Spirituality That Counts

Spirituality That Counts

It is hard to see when you are in the middle of it, but I am convinced that we are experiencing a profound shift in human consciousness.  We are changing and our world is changing whether we want it to or not.  Our cultural divides have never been greater within our lifetimes, and the growing tensions among us portends a breakthrough into something very different.  A way of being human is ending and a new way is emerging.  Our culture wars are simply a battle for position and power in the emerging reality.  This is to be expected no matter how uncomfortable it makes us.

This global pandemic is moving people to re-evaluate their lives and how we do them.  Of course, the job market has been impacted, and people disagree about how a new economic system should look.  It is not surprising that as we all intuit the coming changes and see the signs of their arrival, that people would become ever more defensive of their perspective and less tolerant of others.  When we can breathe and become curious about our circumstances, then we can begin to see that collectively we are about to crash.  After the crash and after attempts to heal and repair the collective damage take place, then the new reality will begin to solidify.

Superficially, churches have been changed by virtual platforms for worship and meetings.  More profoundly, churches, like every other human institution will have to adapt to the new and to reinvent itself.  Profound change has been going on for some time.  Church leadership began to become available to women only sixty years or so ago.  Whenever significant change occurs, at first, people try to fit the change into the existing structures and mindsets.  Eventually, the structures and mindsets—and heart-sets—begin to change to fit the new reality.  The feminine will no longer be defined by the prevailing masculine.  Ideally, the feminine and masculine will seek a balance defined by respect and appreciation.  It takes some time for this to happen.

It has been said that the most segregated hour of the week in American culture was Sunday morning.  Unfortunately, this may still be true.  Change, however, in our collective consciousness about race is afoot.  America is having a hard time looking at and dealing with its painful racial history, but there is no way to true racial reconciliation without such a collective and soulful grappling.  Repentance is central to our Christian tradition.  Engaging in repentance, which accepts responsibility for what we have been and moves toward a new mind and a new way, is not a sign of unfaithfulness, but of profound faithfulness to our Christian faith.  As Jesus made clear, only those who think that they have no need to repent are the ones who cannot move more fully into God’s kingdom.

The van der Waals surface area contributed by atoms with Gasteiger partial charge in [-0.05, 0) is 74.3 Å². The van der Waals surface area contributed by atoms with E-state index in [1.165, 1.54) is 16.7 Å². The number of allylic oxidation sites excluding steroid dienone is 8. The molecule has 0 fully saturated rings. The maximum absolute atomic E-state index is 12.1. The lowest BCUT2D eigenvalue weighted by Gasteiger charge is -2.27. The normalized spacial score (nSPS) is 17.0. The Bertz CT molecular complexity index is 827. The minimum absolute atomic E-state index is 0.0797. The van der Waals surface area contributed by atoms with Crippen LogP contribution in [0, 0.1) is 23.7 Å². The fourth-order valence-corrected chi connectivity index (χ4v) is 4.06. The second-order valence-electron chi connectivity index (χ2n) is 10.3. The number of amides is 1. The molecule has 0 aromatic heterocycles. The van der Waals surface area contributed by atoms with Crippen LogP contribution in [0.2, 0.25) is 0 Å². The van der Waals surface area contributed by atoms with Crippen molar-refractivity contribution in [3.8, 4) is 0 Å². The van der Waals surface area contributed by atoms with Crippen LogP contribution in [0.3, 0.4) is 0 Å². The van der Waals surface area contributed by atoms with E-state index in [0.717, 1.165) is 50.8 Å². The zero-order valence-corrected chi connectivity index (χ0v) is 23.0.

My final thought for this article is that for the new reality to arrive in and among us, a new consciousness must emerge.  John Philip Newell says that the human ego is necessary for consciousness.  At birth, before ego development, “everything is experienced as a sea of undifferentiated oneness.”  With the ego, we become aware of differentiations.  But we have become stuck.  There is the possibility of perception of unity beyond our differentiations.  This is the next step in our evolution, the move from undifferentiated oneness, to ego which perceives differentiation, to a consciousness which perceives differentiation and the oneness from which it proceeds and to which it flows.

I believe that the calling of the church is to assist people in this fundamental shift in consciousness which is necessary for the new which is wanting to be born among us.  This is slow and demanding work and churches which have the courage to take it on will be of inestimable worth to the planet.  See you in church!

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